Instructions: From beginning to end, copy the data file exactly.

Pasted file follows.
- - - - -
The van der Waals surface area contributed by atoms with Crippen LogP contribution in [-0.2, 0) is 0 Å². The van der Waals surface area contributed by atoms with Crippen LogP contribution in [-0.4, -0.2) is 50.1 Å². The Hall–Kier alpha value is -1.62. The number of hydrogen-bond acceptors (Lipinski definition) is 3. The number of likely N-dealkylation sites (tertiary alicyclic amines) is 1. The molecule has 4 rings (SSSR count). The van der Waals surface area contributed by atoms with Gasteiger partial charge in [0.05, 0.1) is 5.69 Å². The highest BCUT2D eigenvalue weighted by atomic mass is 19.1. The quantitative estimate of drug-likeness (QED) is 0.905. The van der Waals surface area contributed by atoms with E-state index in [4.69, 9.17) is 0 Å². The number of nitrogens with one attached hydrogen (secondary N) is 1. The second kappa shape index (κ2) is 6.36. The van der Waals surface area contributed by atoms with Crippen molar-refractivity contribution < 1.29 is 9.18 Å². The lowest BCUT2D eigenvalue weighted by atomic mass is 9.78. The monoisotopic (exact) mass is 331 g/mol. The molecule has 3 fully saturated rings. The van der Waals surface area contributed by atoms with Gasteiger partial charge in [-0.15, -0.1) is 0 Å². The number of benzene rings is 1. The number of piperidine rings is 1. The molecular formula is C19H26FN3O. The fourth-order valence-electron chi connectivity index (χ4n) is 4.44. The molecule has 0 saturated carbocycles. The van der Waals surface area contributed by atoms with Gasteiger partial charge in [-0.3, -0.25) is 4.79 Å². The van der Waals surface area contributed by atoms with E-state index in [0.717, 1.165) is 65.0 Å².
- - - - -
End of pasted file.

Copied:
The van der Waals surface area contributed by atoms with Crippen LogP contribution in [-0.2, 0) is 0 Å². The van der Waals surface area contributed by atoms with Crippen LogP contribution in [-0.4, -0.2) is 50.1 Å². The Hall–Kier alpha value is -1.62. The number of hydrogen-bond acceptors (Lipinski definition) is 3. The number of likely N-dealkylation sites (tertiary alicyclic amines) is 1. The molecule has 4 rings (SSSR count). The van der Waals surface area contributed by atoms with Gasteiger partial charge in [0.05, 0.1) is 5.69 Å². The highest BCUT2D eigenvalue weighted by atomic mass is 19.1. The quantitative estimate of drug-likeness (QED) is 0.905. The van der Waals surface area contributed by atoms with E-state index in [4.69, 9.17) is 0 Å². The number of nitrogens with one attached hydrogen (secondary N) is 1. The second kappa shape index (κ2) is 6.36. The van der Waals surface area contributed by atoms with Crippen molar-refractivity contribution < 1.29 is 9.18 Å². The lowest BCUT2D eigenvalue weighted by atomic mass is 9.78. The monoisotopic (exact) mass is 331 g/mol. The molecule has 3 fully saturated rings. The van der Waals surface area contributed by atoms with Gasteiger partial charge in [-0.15, -0.1) is 0 Å². The number of benzene rings is 1. The number of piperidine rings is 1. The molecular formula is C19H26FN3O. The fourth-order valence-electron chi connectivity index (χ4n) is 4.44. The molecule has 0 saturated carbocycles. The van der Waals surface area contributed by atoms with Gasteiger partial charge in [-0.3, -0.25) is 4.79 Å². The van der Waals surface area contributed by atoms with E-state index in [0.717, 1.165) is 65.0 Å².